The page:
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Associated Press
Israeli Prime Minister Benjamin Netanyahu, greeting supporters in Tel Aviv early today, faces tough political choices after his party’s weak showing in Tuesday’s election.

Exit polls: Netanyahu narrowly wins Israel vote

– In a stunning setback, Prime Minister Benjamin Netanyahu’s hard-line bloc fared worse than expected in a parliamentary election Tuesday, exit polls showed, possibly forcing the incumbent Israeli leader to invite surprisingly strong moderate rivals into his government and soften his line toward the Palestinians.

TV exit polls showed the hard-liners with about 61 seats in the 120-seat parliament, a bare majority, and the counts could change as actual votes are tallied.

The unofficial TV results had Netanyahu winning only 31 seats, though he combined his Likud Party with the far-right Yisrael Beitenu for the voting. Running separately four years ago, the two won 42 seats. He expected to increase that total by running together, but the combined list’s poll results dipped steadily throughout the three-month campaign.

Netanyahu was also expected to receive stronger backing because his fragmented opposition did not post an agreed-on candidate against him.

If they hold up through the actual vote counting, the unexpected results could be seen a setback for Netanyahu’s tough policies. The coalition-building process could force him to promise concessions to restart long-stalled peace talks with the Palestinians.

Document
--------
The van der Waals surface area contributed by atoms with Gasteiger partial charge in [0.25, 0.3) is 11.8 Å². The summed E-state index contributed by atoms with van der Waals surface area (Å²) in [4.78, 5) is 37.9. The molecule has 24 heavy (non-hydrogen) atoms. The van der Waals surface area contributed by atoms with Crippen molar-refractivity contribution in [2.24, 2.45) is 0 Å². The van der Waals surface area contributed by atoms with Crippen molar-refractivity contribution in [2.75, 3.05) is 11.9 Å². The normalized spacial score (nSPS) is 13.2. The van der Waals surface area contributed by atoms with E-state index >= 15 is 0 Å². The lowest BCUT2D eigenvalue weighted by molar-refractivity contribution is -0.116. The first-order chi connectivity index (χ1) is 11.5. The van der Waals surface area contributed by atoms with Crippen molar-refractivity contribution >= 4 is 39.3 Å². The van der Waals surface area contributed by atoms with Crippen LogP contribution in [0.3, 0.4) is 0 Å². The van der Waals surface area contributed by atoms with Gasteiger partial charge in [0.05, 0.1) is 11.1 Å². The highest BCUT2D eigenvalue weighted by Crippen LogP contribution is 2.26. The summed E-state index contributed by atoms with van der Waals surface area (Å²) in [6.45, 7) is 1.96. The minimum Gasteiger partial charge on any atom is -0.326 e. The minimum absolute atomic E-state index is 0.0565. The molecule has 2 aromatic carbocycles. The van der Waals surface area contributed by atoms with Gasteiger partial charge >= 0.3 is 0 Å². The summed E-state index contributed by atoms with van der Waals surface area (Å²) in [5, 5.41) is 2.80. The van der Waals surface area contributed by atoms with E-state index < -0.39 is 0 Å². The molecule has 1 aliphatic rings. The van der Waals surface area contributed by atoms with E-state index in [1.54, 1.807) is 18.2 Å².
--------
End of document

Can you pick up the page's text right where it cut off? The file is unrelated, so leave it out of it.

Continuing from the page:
Addressing cheering supporters early today, Netanyahu pledged to work for a broad-based government and said he would show “responsibility in striving for a genuine peace.”

Netanyahu made a quick phone call to a newcomer on Israel’s political stage, Yair Lapid, whose centrist party debuted with a strong showing of 19 seats, making it the second-largest party after Netanyahu’s.

Nearly 67 percent of Israel’s 5.5 million eligible voters took part, more than in previous elections – apparently giving boosts to the centrists, especially Lapid’s new Yesh Atid, or “there is a future,” party, which nearly doubled results predicted by polls before the election.

Lapid’s surprise showing could make him a key Cabinet minister should he decide to join Netanyahu’s government.

A Likud official said Netanyahu phoned Lapid after the results and told him, “We have the opportunity to do great things together.”

Lapid and other centrist parties have said they would not join Netanyahu’s team unless the prime minister promises to make a serious push for peace with the Palestinians. The moderates also want an end to the generous subsidies and military draft exemptions given to ultra-Orthodox Jewish communities.

“We have red lines. We won’t cross those red lines, even if it will force us to sit in the opposition,” said Yaakov Peri, a former security chief and one of Yesh Atid’s leaders, told Channel 2 TV.

The conflicting positions of the various parties point up the difficulties facing anyone who tries to set up a coalition government in Israel.

If Netanyahu relies only on the religious and hard-line parties, it means constant fights with the opposition over social programs. If he tries to team up with the centrists, it means battles with the ultra-Orthodox over subsidies, as well as internal sniping over concessions to the Palestinians.

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